MSU's Dantonio: No QB change coming — not yet

Matt Charboneau
The Detroit News

East Lansing — Before the season, when Michigan State coach Mark Dantonio named Tyler O’Connor his starting quarterback, he asked the fifth-year senior if he would be able to handle all that came with the job.

Dealing with issues on the field was just part of it. As big a part of being a starting quarterback is how you respond when things aren’t going well.

That’s exactly where O’Connor and the Spartans are following their 30-6 loss to Wisconsin on Saturday in the Big Ten opener, one which included three interceptions thrown by O’Connor as the offense failed to score a touchdown in a Big Ten game for the first time since 2010.

“Football is a simple game in some respects but in other respects it becomes a complicated game and it’s all tied together much like any puzzle,” Dantonio said during his Sunday teleconference. “So the quarterback gets pressured, things start to happen in a negative way. Receivers are locked up, they can’t get off press coverage and there is nobody to throw to, then pressure starts to come even more because you can’t hold the ball forever back there. And there are also times you got to find the open guy.

“So it’s an accumulation of things and obviously we made some trips to the red zone and didn’t score points. Gotta score touchdowns to win football games. … But with all that being said the quarterback is gonna get more criticism and more praise probably than he deserves, on both ends of the stick. But that’s the nature of college football, and football in general, and you have to be able to accept that in a position of leadership, including the head coach.”

O’Connor was the first to take the blame, and to this point, there doesn’t appear to be any plans to make a change despite O’Connor’s five interceptions through three games.

Redshirt freshman Brian Lewerke played the final series Saturday and completed two of four passes for 26 yards. Junior Damion Terry did not play because of a minor injury, Dantonio said after the game.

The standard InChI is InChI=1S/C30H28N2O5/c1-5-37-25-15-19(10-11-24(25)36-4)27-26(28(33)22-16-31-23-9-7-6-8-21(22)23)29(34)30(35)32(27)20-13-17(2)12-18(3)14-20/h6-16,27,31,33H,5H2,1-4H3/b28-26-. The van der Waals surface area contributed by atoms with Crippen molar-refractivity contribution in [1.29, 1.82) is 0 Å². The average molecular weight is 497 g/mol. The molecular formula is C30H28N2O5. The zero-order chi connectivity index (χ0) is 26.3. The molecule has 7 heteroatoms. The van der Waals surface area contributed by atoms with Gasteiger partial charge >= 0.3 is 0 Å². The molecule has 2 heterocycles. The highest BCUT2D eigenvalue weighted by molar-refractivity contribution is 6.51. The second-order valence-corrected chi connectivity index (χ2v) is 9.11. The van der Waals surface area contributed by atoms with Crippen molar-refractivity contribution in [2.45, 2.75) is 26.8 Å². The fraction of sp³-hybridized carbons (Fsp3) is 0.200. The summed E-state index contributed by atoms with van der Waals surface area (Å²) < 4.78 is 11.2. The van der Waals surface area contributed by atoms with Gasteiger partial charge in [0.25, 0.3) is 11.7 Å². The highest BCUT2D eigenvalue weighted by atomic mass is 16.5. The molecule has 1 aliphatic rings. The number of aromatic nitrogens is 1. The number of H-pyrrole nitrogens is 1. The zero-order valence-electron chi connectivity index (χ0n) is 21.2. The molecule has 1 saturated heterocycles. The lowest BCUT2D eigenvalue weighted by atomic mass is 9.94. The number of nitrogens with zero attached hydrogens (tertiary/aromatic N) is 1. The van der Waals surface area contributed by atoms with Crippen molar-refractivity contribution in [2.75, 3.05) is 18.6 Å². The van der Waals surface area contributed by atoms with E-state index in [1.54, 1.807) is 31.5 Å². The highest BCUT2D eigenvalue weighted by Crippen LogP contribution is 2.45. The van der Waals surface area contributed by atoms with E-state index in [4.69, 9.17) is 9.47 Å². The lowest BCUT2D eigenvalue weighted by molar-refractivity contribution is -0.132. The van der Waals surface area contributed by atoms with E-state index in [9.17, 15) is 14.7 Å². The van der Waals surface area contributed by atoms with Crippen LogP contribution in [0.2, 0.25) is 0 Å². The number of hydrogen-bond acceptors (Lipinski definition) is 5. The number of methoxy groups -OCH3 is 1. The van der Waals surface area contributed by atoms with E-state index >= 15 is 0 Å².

Michigan State: Five things we learned

While discussing Lewerke’s limited action, Dantonio did leave the door open for changes down the road.

“He needs to get better and he’ll have his opportunities as the season moves forward,” Dantonio said of Lewerke. “At this point in time there is no quarterback controversy. Now there may become one at some point. It’s about production.

“But there were a lot of things that entered into this one yesterday. You could probably take 15 snaps which were very, very good from our quarterback and then you could also take 15 that weren’t good. You’ve got to correct those.

“You can also take some ones that were completely somebody else’s issue. We just keep trying to work it.”

No. 17 Michigan State (2-1, 0-1 Big Ten) will get a chance to work through it when it travels to Indiana on Saturday for an 8 p.m. kickoff.

While quarterback play will continue to draw much of the attention, Dantonio seems just as concerned with the lack of pass rush through the first three games. Dantonio decided to take the redshirt off defensive ends Josh King and Auston Robertson late in the game against the Badgers and they should see more playing time moving forward.

But the lack of a pass rush helped Wisconsin be so effective on third down, Dantonio believes. The Badgers were 5-for-8 on third down in the first half, often converting long-yardage situations.

“We couldn’t get off of third down and (Wisconsin QB Alex) Hornibrook was right on the money, and we’ve got to pressure the quarterback and do the things that we have to do,” Dantonio said. “As I said yesterday, the game is won up front, and if you look at our quarterback’s performance and theirs, I think there is a difference, and that difference in some parts is related to pressure on the quarterback.”

Michigan State did record two sacks against the Badgers, but Hornibrook was too comfortable in the pocket, something that must change if the Spartans will be able to consistently force teams to punt the ball away.

That will be especially critical against an Indiana team that goes up-tempo on offense and has had its share of success against the Spartans.

“I think that you can learn something in every respect, from a win or a loss,” he said. “I think sometimes it brings you a little bit closer. It defines who your leaders are, things of that nature, and I think that’s what we’ll look for. We’ll look to see how we respond. We go to Indiana this weekend for a night game. Playing Indiana is always very competitive so we’ll have our work cut out for us.”